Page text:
How much did higher education cost you?

Discussion in 'The Backstage' started by Layne Matz, Aug 6, 2019.

  1. Layne Matz

    Layne Matz Well-Known Member

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    I agree with a lot of that and you sure suprised me *however i think the point stands that what you are saying is empircally true however there are still a very large portion of higher wage jobs that today in America you CANNOT be hired for without certain educational credentials.
     
    Last edited: Aug 8, 2019
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  2. DaveInSoCal

    DaveInSoCal Active Member

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    I agree! I also was an avionics guy in the military, I did not go to college but I currently work in the IT field which in my opinion doesn't require a degree. Experience and certifications are what employers are looking for. The thing about IT, what you learned in college is basically obsolete within 5 years

    I guess it depends on the career path, and just because one has a degree doesn't mean they're smart. I have met plenty of folks with degrees that are fairly incompetent in their field.

    But back to the OP's topic, if you have plenty of time to research you will find a path for your kids to go to college.
     
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  3. Voxman

    Voxman Moderator Staff Member

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    I only owed 10K for 2 years and then I hit the road playing all over in a show band for years and years. If you got sick or needed time off a day or two you immediately got replaced.
     
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  4. donepearce

    donepearce Well-Known Member

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    When I took my degree and subsequent PhD, I got a full grant to cover the tuition fees and materials. All I had to meet was living expenses, which I would have faced anyway. So I'm going to say my entire education was paid for by other people through taxes. I hope I have more than repaid that cost during my working life (which is still carrying on at age 69).
     
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  5. donepearce

    donepearce Well-Known Member

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    My experience is that a degree will get you your first job. After that it is your track record that matters.
     
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  6. Bob Womack

    Bob Womack Active Member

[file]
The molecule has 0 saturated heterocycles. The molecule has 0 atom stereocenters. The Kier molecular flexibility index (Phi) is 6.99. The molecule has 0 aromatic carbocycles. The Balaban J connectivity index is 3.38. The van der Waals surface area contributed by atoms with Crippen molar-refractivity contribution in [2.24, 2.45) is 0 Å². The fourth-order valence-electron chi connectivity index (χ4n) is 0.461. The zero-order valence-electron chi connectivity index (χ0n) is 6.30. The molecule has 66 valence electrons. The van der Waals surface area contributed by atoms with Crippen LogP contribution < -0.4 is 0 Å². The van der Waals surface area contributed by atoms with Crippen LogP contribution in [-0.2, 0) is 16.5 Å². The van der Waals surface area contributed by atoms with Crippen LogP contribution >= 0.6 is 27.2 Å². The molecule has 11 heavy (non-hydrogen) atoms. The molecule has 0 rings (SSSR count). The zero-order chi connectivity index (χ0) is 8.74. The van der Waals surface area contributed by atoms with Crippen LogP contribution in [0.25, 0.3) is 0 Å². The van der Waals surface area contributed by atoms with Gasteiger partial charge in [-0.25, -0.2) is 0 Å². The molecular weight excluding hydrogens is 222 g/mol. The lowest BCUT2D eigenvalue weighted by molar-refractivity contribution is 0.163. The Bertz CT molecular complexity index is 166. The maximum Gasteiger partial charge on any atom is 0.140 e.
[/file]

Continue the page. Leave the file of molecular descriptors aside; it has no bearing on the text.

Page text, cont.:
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    The value of an education goes beyond jobs, however. Frankly, my Bachelor's didn't contribute much to my career. I was hired away from a Master's program that probably did. However, my Liberal Arts Bachelor's contributed more to me personally than my Master's work in music composition, electronic music, and recording studio techniques.

    My Bachelor's study of philosophy, logic, history, didn't make me smarter because smartness is more of a capacity than a destination. Instead my studies developed my analytical capabilities, how I approach information and consider it. It made me more circumspect, more critical, and slower to jump to conclusions. It provided a lot of history of humanity, our history of thought processes, and the mistakes that have been made in the past. Of course, that provided an opportunity to avoid those mistakes. It also developed my proclivity as an autodidact, so perhaps it contributed to my career as a recording engineer, after all.

    So, it was a developmental thing.

    Bob
     
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  7. donepearce

    donepearce Well-Known Member

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    My analytical skills education began in my very first secondary school lesson at age eleven. The teacher used the Socratic method, and we went through all the major debating tricks and failings, beginning by learning the logical absolutes, on which all of reason stands. This lesson was unusual in that the text book was a gift, not a one year loan, and I still have it.
    I understand that this doesn't still happen, and that saddens me.
     
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  8. cerebral gasket

    cerebral gasket Well-Known Member

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    Learning is a lifelong process whether one goes to college or not.
     
    Last edited: Aug 10, 2019
  9. fos1

    fos1 Active Member

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    I graduated from Univ. of North Florida in 1975. Back then, a degree from a small state university didn't cost a lot. I always had some kind of part time job, as did my wife. There was no government money back then. I took out small loans from the university from time to time. They had to be paid back by the end of the semester. I was a science major so many times the books cost more than the tuition.

    Grad school, later in life, was a different story. I went to Texas Tech. Each course cost several thousand dollars. I am still working off the loans. :( The later degrees did help me work into a different place.
     
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  10. PAFHumbucker

    PAFHumbucker Well-Known Member

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    I went to a state college from 95-99. Tuition was just over 3000 a year at the time and I had a scholarship that covered 1500 a year. I commuted to school and didn't live on campus.

    I was a mass comm major and I actually worked in radio for 13 years until I switched careers.
     
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  11. sazista

    sazista Active Member

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    BA; $16,000,
    MA; $13,000.
    I appreciate that in many countries University is paid for by the State; Germany, Argentina, etc. I think it should be that way. School for profit is a backwards, lame, regressive idea.
     
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  12. donepearce